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The hard truth by 'Z': When your boss lets you down

Disillusioned? Try to listen and learn

by on
in Office Management

It’s great to have a boss whom you admire and respect. But one day, you might discover something that causes you to have serious doubts about this person.

You’ve got to ask yourself, “Am I going to learn from this experience or cut bait and run?”

The answer isn’t easy, especially if you’re still reeling from what has happened. It’s hard to re-evaluate someone whom you thought was a god. It’s painful to realize that your white-knight boss really isn’t so special after all.

A dose of empathy

You’re going to be hurt. Accept it. You’ll think, “Jeez, I thought I was so lucky to have such an amazing boss.” You’ll wonder if you’re a bad judge of character or if you were just deluded.

I have a friend who thought the world of her boss. Then BOOM! It came out that he had an affair with a subordinate. Morale plummeted. My friend was watching this mess unfold, and she told me, “I feel betrayed by all this.”

I told my friend to step into her boss’ shoes and try to understand why he did what he did. A little empathy can go a long way. Maybe his action was really a cry for help, an example of truly aberrant behavior.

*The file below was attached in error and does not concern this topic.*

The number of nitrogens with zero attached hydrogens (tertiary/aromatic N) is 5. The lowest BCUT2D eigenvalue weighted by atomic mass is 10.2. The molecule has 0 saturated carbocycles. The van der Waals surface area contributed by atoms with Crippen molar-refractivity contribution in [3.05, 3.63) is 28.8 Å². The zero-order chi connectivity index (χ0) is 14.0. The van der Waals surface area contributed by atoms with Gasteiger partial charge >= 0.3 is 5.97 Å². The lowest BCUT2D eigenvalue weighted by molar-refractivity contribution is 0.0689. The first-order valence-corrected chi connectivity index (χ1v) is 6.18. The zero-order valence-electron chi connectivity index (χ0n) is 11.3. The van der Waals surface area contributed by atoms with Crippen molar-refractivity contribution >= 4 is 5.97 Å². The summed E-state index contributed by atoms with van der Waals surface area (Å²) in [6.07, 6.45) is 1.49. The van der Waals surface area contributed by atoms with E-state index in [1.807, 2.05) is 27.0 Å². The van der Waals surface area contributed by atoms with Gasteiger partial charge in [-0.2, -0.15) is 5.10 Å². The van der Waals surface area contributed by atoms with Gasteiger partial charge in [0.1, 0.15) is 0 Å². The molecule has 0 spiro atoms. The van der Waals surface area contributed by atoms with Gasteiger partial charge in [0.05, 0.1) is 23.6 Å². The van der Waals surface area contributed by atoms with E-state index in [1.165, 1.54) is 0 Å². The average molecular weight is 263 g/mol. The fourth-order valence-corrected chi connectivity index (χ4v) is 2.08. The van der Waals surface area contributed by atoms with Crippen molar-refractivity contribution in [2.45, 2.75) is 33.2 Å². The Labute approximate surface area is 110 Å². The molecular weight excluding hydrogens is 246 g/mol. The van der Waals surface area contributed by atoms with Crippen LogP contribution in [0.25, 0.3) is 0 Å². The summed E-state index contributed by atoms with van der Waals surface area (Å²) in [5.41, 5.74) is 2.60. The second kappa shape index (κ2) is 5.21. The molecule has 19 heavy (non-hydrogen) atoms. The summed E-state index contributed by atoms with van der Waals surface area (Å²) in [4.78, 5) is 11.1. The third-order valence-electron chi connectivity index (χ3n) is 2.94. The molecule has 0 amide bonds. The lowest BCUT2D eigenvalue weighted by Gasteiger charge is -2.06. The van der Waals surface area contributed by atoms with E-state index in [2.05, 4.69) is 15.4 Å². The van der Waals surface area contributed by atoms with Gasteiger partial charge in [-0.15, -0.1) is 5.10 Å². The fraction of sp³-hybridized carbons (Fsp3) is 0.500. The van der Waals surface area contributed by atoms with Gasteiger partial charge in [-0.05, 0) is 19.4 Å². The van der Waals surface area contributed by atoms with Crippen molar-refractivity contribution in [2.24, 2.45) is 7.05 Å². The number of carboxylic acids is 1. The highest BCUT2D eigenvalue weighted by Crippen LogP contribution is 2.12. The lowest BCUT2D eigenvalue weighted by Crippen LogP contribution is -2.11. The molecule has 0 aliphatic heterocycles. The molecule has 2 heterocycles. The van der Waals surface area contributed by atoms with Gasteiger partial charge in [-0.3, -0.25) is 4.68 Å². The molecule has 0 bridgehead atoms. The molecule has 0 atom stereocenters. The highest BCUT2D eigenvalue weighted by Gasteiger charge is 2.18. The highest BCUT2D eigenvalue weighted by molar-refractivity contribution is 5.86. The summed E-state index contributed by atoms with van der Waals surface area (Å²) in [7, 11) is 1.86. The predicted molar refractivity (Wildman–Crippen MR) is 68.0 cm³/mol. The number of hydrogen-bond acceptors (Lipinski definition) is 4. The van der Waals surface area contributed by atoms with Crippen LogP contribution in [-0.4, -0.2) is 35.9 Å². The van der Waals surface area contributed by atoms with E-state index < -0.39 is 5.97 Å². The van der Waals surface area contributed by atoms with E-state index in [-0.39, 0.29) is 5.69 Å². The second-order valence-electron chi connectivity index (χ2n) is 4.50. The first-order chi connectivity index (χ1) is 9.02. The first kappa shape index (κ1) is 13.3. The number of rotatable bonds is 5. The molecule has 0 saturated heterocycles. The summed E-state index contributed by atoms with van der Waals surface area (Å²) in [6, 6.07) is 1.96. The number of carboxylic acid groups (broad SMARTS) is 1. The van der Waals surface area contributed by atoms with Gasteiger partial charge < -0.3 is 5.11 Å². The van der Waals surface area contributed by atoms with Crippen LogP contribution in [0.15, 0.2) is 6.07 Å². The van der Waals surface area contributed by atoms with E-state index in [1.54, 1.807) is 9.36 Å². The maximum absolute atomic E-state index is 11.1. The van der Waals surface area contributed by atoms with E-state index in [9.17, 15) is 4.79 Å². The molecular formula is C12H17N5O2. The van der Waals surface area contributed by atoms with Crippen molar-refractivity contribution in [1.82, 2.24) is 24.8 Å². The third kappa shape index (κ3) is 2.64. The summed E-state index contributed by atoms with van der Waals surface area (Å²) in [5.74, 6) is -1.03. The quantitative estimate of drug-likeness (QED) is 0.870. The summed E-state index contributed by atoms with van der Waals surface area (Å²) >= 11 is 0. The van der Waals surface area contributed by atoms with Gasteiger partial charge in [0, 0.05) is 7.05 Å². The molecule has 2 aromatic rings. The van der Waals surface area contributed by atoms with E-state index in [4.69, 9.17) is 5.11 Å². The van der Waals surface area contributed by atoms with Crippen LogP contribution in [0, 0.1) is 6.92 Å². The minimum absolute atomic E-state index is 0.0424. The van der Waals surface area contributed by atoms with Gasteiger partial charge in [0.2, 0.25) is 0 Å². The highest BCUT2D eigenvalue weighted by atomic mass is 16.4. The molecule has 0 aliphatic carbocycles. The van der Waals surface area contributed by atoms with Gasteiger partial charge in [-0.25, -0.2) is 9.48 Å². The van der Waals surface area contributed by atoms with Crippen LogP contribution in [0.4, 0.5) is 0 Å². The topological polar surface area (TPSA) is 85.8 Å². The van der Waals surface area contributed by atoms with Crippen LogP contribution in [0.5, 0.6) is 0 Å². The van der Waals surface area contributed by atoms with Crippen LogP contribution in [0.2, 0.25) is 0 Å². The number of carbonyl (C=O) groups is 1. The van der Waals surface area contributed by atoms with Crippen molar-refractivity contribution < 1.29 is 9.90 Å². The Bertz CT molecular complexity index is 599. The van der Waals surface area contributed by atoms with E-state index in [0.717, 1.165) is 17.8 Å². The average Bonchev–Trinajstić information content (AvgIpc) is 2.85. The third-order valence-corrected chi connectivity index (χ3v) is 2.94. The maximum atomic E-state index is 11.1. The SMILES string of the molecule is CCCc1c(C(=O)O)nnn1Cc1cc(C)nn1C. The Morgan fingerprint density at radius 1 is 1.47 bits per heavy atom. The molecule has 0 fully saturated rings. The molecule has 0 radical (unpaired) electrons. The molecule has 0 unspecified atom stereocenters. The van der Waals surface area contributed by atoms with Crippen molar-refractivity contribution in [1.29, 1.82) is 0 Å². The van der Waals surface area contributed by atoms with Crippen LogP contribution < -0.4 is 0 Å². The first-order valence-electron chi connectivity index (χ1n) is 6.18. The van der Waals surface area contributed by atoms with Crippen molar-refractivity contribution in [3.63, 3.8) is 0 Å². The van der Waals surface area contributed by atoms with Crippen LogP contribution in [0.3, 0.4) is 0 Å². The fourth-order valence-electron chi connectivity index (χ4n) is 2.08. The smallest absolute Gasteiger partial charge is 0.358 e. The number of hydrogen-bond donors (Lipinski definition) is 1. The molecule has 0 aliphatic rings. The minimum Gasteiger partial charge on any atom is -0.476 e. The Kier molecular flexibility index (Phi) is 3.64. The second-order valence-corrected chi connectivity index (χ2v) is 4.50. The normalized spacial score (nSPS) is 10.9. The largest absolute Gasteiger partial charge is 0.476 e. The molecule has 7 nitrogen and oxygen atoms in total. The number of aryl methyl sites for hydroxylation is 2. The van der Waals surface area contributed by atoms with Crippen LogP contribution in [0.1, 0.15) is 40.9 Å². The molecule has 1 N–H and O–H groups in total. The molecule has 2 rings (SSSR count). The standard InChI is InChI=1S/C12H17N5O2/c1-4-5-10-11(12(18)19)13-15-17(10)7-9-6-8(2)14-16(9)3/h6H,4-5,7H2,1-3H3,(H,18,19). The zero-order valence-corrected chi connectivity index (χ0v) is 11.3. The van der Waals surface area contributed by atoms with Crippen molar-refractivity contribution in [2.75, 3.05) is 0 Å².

Whatever the case, the guy certainly did something wrong. I suggested that it might be wise to talk with him about it in a neutral if not supportive tone. After all, there’s a reason she liked her boss in the first place, so if he acted out of character like that, he might need some professional help.

An indirect approach

When you’re disillusioned with your boss, it’s hard to walk right up and say, “You let me down. Let’s talk about it.”

But then if you don’t say anything, it’ll turn into the quintessential “emperor’s new clothes” situation: No one’s going to talk about it.

You need to pick a moment when you can discuss the matter obliquely as it relates to another business issue. Say you hear that your boss betrayed another VP in a way you can’t believe. This gives you an opportunity to discuss the other VP: “He’s sure tough to read. I know someone who reports to him, and he just doesn’t know what to make of him.”

Now be quiet and listen. Your goal is to get your boss to open up, to get information out of him and to learn who he really is. You want to know if he’s a slippery SOB or not. And the way to find out is to get him talking without actually confronting him.

The worst thing you can do when disillusioned is to let your emotions get out of control. People who act out their impulsive feelings with knee-jerk reactions end up hurting themselves. The look-what-you-ruined-for-me accusations or the how-dare-you-do-that lashing out won’t solve anything.

You can’t change anyone’s behavior, just your own. But you can learn from others and gain the priceless value of wisdom.

 “Z” offers insights into what it really takes to get ahead. This 20-year veteran of the corporate battlefield has climbed the ranks to head a $10 million information services company. We have agreed to protect Z’s identity in return for his promise to hold nothing back.

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